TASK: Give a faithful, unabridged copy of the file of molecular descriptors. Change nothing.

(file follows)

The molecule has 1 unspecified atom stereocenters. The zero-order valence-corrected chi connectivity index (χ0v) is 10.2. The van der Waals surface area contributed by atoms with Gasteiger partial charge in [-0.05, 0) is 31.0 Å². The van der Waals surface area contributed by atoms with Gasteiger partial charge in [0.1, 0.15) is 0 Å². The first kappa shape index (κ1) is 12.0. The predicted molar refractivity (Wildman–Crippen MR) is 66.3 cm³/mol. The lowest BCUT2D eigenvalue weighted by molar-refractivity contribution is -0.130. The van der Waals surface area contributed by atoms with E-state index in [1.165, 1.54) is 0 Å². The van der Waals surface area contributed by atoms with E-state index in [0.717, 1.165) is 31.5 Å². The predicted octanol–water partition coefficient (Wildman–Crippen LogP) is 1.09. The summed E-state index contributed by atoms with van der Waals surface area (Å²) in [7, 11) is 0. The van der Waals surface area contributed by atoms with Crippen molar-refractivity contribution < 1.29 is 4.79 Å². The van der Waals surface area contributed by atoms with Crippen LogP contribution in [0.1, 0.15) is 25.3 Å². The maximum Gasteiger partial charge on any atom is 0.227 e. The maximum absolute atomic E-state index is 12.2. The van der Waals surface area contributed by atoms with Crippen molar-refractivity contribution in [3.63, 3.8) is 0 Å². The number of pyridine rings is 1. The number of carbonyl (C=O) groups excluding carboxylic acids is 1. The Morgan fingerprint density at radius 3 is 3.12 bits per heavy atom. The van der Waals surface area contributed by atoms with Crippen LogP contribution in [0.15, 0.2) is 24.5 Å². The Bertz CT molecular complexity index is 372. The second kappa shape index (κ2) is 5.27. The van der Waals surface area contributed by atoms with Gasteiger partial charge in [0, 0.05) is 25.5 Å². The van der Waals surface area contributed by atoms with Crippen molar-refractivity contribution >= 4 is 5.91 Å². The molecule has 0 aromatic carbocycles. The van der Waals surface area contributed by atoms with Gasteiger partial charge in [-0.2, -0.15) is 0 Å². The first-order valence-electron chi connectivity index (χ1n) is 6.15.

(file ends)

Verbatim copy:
The molecule has 1 unspecified atom stereocenters. The zero-order valence-corrected chi connectivity index (χ0v) is 10.2. The van der Waals surface area contributed by atoms with Gasteiger partial charge in [-0.05, 0) is 31.0 Å². The van der Waals surface area contributed by atoms with Gasteiger partial charge in [0.1, 0.15) is 0 Å². The first kappa shape index (κ1) is 12.0. The predicted molar refractivity (Wildman–Crippen MR) is 66.3 cm³/mol. The lowest BCUT2D eigenvalue weighted by molar-refractivity contribution is -0.130. The van der Waals surface area contributed by atoms with E-state index in [1.165, 1.54) is 0 Å². The van der Waals surface area contributed by atoms with E-state index in [0.717, 1.165) is 31.5 Å². The predicted octanol–water partition coefficient (Wildman–Crippen LogP) is 1.09. The summed E-state index contributed by atoms with van der Waals surface area (Å²) in [7, 11) is 0. The van der Waals surface area contributed by atoms with Crippen molar-refractivity contribution < 1.29 is 4.79 Å². The van der Waals surface area contributed by atoms with Crippen LogP contribution in [0.1, 0.15) is 25.3 Å². The maximum Gasteiger partial charge on any atom is 0.227 e. The maximum absolute atomic E-state index is 12.2. The van der Waals surface area contributed by atoms with Crippen molar-refractivity contribution in [3.63, 3.8) is 0 Å². The number of pyridine rings is 1. The number of carbonyl (C=O) groups excluding carboxylic acids is 1. The Morgan fingerprint density at radius 3 is 3.12 bits per heavy atom. The van der Waals surface area contributed by atoms with Crippen LogP contribution in [0.15, 0.2) is 24.5 Å². The Bertz CT molecular complexity index is 372. The second kappa shape index (κ2) is 5.27. The van der Waals surface area contributed by atoms with Gasteiger partial charge in [0, 0.05) is 25.5 Å². The van der Waals surface area contributed by atoms with Crippen molar-refractivity contribution >= 4 is 5.91 Å². The molecule has 0 aromatic carbocycles. The van der Waals surface area contributed by atoms with Gasteiger partial charge in [-0.2, -0.15) is 0 Å². The first-order valence-electron chi connectivity index (χ1n) is 6.15.